More doctors are unionizing amid burnout and industry consolidation

Illustration: Shoshana Gordon/Axios

Burnout and consolidation in the healthcare industry are pushing more doctors and doctors-in-training to unionize to demand better pay, benefits and working conditions.

Driving the news: More than 1,200 residents and trainees at Montefiore Medical Center last week asked the hospital in Bronx, New York, to recognize their bargaining unit after an organizing vote.

  • It was another sign that 80-plus-hour workweeks, combined with inflation and other stressors, are causing more doctors to demand a seat at the table.
  • The Interns and Residents Committee, part of the Service Employees International Union, said it had a banner year organizing unions in five hospitals across the country and now has more than 22,000 members.
  • Doctors also joined other major labor organizations, including the American Federation of State, County, and Municipal Employees and the American Federation of Teachers.

By the numbers: According to American Medical Association. The numbers have likely increased since then, in response to hospital consolidation and more doctors working as employees of a health system or other provider.

  • The average salary for a resident physician in the United States in 2021 was $64,000, according to Medscape. Young doctors who unionize say that’s not enough to keep up with general inflation and the cost of living, especially in markets like New York and Los Angeles. Workload and indebted residents are also factors, for Fierce Health.
  • The Accreditation Council for Graduate Medical Education has set a maximum number hours a resident can work each week at 80 hours.
  • Residents are demanding not just higher salaries, but better working conditions, from longer breaks and meal options to moving allowances and salaries that make living near their hospitals affordable.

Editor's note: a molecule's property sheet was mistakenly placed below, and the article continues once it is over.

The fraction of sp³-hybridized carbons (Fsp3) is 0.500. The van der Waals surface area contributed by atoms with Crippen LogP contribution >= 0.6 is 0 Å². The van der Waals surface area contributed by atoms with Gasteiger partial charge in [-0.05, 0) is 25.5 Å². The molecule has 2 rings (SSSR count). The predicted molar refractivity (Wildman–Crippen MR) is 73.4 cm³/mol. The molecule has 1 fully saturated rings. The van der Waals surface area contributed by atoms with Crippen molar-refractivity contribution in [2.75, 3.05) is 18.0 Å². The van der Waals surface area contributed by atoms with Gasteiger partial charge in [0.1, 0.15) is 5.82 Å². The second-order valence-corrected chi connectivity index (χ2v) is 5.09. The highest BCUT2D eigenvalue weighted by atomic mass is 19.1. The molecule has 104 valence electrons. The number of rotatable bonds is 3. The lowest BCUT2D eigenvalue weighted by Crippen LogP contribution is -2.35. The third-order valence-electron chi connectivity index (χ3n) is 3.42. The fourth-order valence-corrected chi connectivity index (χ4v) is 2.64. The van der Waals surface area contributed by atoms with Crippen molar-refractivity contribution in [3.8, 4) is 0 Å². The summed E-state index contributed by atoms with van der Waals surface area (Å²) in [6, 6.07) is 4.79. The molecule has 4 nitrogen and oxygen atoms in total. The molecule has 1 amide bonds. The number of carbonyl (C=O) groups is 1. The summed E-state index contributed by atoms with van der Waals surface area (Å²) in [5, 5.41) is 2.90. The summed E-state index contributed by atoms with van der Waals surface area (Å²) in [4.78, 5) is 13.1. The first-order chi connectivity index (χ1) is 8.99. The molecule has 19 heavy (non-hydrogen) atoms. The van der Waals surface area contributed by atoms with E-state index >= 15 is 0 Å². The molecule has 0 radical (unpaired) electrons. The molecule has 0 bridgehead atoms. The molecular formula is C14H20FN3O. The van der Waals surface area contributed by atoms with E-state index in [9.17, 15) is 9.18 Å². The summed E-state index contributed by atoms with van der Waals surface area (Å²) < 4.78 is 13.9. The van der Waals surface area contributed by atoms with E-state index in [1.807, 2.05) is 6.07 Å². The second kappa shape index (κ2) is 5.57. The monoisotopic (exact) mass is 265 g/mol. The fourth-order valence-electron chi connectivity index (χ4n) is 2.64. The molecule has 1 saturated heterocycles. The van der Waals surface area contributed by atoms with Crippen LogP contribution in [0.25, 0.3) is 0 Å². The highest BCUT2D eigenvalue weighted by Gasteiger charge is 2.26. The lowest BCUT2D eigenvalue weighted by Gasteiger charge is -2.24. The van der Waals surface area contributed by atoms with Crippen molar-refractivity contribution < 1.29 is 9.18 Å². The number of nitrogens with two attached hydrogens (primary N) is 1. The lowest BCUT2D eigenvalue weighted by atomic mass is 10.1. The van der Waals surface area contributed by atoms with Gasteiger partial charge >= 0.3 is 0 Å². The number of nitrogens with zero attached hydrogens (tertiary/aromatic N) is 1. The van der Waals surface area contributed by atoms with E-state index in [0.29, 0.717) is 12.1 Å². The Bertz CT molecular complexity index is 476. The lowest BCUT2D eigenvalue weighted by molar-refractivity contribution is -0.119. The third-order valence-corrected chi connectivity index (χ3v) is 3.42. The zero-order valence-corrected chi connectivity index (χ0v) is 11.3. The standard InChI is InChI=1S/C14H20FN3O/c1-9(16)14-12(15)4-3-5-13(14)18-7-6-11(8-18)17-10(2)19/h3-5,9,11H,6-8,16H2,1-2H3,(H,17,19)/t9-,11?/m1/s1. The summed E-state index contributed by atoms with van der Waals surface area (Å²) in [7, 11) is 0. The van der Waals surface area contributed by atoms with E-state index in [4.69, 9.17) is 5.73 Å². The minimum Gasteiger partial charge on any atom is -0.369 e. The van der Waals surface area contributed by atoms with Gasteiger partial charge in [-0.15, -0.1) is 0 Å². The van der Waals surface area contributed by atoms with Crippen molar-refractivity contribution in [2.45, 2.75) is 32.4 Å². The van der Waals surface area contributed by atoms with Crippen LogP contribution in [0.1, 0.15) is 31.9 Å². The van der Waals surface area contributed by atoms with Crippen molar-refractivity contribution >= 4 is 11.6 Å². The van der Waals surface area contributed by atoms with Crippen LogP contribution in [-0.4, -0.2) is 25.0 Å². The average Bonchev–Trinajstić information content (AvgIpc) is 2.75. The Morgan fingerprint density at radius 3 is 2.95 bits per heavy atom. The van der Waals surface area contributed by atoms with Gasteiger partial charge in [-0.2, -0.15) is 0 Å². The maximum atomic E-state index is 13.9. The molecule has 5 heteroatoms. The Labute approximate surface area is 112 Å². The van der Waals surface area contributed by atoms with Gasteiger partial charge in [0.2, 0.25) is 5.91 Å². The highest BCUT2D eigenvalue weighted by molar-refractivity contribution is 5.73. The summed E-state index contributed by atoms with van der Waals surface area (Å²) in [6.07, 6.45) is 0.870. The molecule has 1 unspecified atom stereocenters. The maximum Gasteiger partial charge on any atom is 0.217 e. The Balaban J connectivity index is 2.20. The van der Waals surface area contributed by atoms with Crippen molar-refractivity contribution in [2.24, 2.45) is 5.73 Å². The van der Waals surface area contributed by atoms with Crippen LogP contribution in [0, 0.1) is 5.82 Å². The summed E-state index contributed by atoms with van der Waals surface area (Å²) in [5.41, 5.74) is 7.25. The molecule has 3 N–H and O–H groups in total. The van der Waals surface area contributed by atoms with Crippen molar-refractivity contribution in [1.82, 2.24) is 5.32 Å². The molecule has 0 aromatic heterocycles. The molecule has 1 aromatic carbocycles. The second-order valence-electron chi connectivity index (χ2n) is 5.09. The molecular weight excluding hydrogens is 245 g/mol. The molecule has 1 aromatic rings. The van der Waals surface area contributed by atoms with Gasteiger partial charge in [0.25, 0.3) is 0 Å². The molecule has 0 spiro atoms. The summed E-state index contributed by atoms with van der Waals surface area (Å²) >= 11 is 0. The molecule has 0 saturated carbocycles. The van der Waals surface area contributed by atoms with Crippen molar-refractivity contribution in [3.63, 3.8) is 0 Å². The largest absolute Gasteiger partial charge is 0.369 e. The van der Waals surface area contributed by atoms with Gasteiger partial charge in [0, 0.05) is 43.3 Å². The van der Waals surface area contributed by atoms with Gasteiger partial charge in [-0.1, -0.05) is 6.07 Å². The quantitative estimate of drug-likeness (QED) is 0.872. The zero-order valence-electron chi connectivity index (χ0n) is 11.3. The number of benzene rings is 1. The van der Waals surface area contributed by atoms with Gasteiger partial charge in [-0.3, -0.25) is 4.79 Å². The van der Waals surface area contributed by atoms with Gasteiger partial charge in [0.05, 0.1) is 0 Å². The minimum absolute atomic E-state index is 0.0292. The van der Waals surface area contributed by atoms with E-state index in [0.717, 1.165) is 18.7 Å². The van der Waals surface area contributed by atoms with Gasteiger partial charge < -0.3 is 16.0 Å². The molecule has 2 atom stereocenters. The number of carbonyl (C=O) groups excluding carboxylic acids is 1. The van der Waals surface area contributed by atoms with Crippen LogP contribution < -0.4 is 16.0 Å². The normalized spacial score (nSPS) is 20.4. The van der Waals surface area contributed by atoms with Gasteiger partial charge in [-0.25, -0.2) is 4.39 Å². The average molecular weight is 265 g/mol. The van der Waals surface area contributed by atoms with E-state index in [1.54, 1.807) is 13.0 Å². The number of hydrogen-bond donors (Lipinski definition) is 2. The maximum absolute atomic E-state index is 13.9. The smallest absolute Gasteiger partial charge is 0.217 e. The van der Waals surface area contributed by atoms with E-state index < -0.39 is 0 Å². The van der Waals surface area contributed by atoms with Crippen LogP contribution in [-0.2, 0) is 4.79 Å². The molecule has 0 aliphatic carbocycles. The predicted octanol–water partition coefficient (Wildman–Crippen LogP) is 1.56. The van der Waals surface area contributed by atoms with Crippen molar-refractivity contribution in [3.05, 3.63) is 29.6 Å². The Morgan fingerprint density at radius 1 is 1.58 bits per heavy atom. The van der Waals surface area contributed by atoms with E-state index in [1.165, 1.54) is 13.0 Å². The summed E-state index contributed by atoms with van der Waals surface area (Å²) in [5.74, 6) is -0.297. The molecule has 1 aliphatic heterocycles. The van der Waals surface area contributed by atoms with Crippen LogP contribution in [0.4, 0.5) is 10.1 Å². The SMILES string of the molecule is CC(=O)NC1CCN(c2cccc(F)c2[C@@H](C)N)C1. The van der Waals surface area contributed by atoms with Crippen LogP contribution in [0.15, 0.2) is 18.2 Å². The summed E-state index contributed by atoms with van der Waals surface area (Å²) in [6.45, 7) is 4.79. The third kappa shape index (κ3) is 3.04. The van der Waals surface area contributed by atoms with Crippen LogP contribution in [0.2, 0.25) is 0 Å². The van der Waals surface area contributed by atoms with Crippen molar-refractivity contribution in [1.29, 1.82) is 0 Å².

Yes, but: There are concerns that physicians who take collective action could undermine public trust and compromise patient safety. And the prospect of doctors leaving work almost came true over the summer in a labor dispute involving 1,300 residents and fellows at three major hospitals in Los Angeles County.

  • Hospitals face complex financial calculations that go beyond paying for hours worked, especially when it comes to their interns, said Janis Orlowski, health care manager for the Association of American Medical Colleges, in a article. Posted by AAMC.
  • “On the one hand, residents work long hours and contribute significantly to patient care. For this, they receive a stipend,” Orlowski said. “On the other hand, they are apprentices who receive very valuable training that is expensive to provide to institutions.”

The plot: So far, Montefiore Medical Center has not recognized the residents’ union and has opted out of voluntarily recognizing it beginning Friday.

  • “The National Labor Relations Act guarantees our residents the right to determine whether or not they should be represented by a union. We respect their right to make that decision through a secret ballot, free from influence. exterior,” the hospital said in a statement. published on Friday.

What they say : “For me, as a supplier, to provide solutions to some of these gaps that I see, I need a voice and a seat at the table and to be able to express what I see to people who have the power to make those decisions,” Sejal Shah, a second-year primary care and social medicine resident at Montefiore Medical Center, told Axios.

  • Physician inquiries to the trainee and resident committee increased to double or triple the rate before the pandemic, Sunyata Altenor, director of communications for the committee, told Axios.
  • Residents like Isuree Katugampala, a third-year pediatric resident at Montefiore Medical Center, have had to help with the COVID response during the pandemic due to the influx of patients and understaffing.
  • Difficulties obtaining protective equipment and vaccines during the pandemic have underscored the need for more formal organization, Bronx residents said.

Zoom out: Doctors who are not in supervisory positions have the right to bargain collectively – and experts say the pandemic experience and business terms will encourage more activity.

  • “I think doctors will find a way to unionize,” John August, director of healthcare labor relations at the Cornell School of Labor and Industrial Relations, told Axios.
  • Antitrust laws prevent most clinicians from unionizing if they are independent practitioners, but August thinks that, like medical residents, providers will likely begin to organize in the coming years.
  • Medical resident unions are unique in that members will only circulate for the duration of their residency.
  • “I probably won’t see the benefits of this union, and I’m totally okay with that, knowing that I’ve contributed and tried to play a role, along with my colleagues, that will be better for us and our patients in long term,” Katugampala said. .

The bottom line: As healthcare systems move beyond COVID-19 and rely less on traveling and temporary staff, relationships with physicians will become a critical business barometer.

Comments are closed.